India has exuded confidence that it can leverage and work on its strength in the wake of the recent decision of the Nuclear Suppliers Group (NSG) placing restrictions on transfer of sensitive technology, while describing the development as a “dynamic process” which is not yet “set in stone.”
“… Let me say that these guidelines have not been published in open text yet. We need to study that more fully and we need to draw our conclusions … you have to look at this as a dynamic process, Let me say one thing very clearly … that the international nuclear order will change in India's favour. And I am sure of that,” Foreign Secretary Nirupama Rao said on television programme “Devil's Advocate'.”
On the recent decision of the NSG not to sell enrichment reprocessing technologies to countries that had not signed the Nuclear Non-proliferation Treaty, Ms. Rao said nothing had been “set in stone” and asserted that the sanctity of the 2008 NSG decision providing India clean exemption must be maintained and upheld.
India and its various partner-countries had entered into full bilateral civil nuclear cooperation commitments which must be taken forward and the United States, France and Russia recognised these points, she said.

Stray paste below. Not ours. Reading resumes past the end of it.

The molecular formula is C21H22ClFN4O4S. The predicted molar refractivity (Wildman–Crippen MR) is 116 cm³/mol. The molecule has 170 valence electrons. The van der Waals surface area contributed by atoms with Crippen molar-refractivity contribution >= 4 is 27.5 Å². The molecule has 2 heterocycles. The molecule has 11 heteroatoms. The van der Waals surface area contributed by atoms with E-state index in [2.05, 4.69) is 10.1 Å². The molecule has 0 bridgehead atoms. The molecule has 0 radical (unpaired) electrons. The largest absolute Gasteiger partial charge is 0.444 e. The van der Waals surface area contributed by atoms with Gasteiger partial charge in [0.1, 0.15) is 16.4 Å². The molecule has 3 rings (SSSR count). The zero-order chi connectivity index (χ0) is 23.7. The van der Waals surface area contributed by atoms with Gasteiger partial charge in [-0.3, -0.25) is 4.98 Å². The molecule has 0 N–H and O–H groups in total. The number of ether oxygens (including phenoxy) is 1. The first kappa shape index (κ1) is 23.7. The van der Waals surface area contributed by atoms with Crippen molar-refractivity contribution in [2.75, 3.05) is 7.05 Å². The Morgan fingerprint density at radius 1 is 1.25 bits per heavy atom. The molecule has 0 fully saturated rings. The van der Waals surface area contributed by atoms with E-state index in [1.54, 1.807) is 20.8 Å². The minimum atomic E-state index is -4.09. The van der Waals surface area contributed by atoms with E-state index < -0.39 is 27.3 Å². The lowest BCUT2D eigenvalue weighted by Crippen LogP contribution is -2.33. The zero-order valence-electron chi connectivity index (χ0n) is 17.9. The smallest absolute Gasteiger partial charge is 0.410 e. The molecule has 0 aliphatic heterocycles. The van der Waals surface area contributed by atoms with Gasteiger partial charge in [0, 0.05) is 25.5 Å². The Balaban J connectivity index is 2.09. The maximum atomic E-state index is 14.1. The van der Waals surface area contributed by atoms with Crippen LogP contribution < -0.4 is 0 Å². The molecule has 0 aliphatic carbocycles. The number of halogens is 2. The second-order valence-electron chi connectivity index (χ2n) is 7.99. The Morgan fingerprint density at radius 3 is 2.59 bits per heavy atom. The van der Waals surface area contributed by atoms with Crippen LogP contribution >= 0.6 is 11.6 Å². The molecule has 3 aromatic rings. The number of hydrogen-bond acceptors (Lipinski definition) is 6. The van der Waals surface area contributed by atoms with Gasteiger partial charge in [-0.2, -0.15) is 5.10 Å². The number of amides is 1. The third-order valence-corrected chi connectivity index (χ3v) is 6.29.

“A dynamic process”
While New Delhi did not welcome the development, it was something it knew and fought against, but she disagreed with the interviewer Karan Thapar that India failed to prevent it. “It is not a question of failure. You have to look at this as a dynamic process … the international nuclear order will change in India's favour.”
Refusing to go with the description [of the NSG decision] by the former Chairman of the Atomic Energy Commission, Anil Kakodkar, as a betrayal since India had already obtained the waiver, Ms. Rao said that as a professional engaged in this process, the latest decision was not the “end of the road. It is not set in stone.”
Hinting that India had leverages to exert, she said: “There is a balance of interest, there is a balance of commitments, there is mutual reciprocity … The whole issue of full bilateral civil nuclear cooperation, the fact that India has the potential to develop 60,000 MWe of electricity from nuclear energy by 2030 … is a great attraction to the rest of the world … we will defend our interests to the hilt.”
The Foreign Secretary was confident of India's strengths. Stating that people had the tendency to proclaim defeat at every such turn, she re-emphasised that eventually New Delhi's strength and leverage would prevail.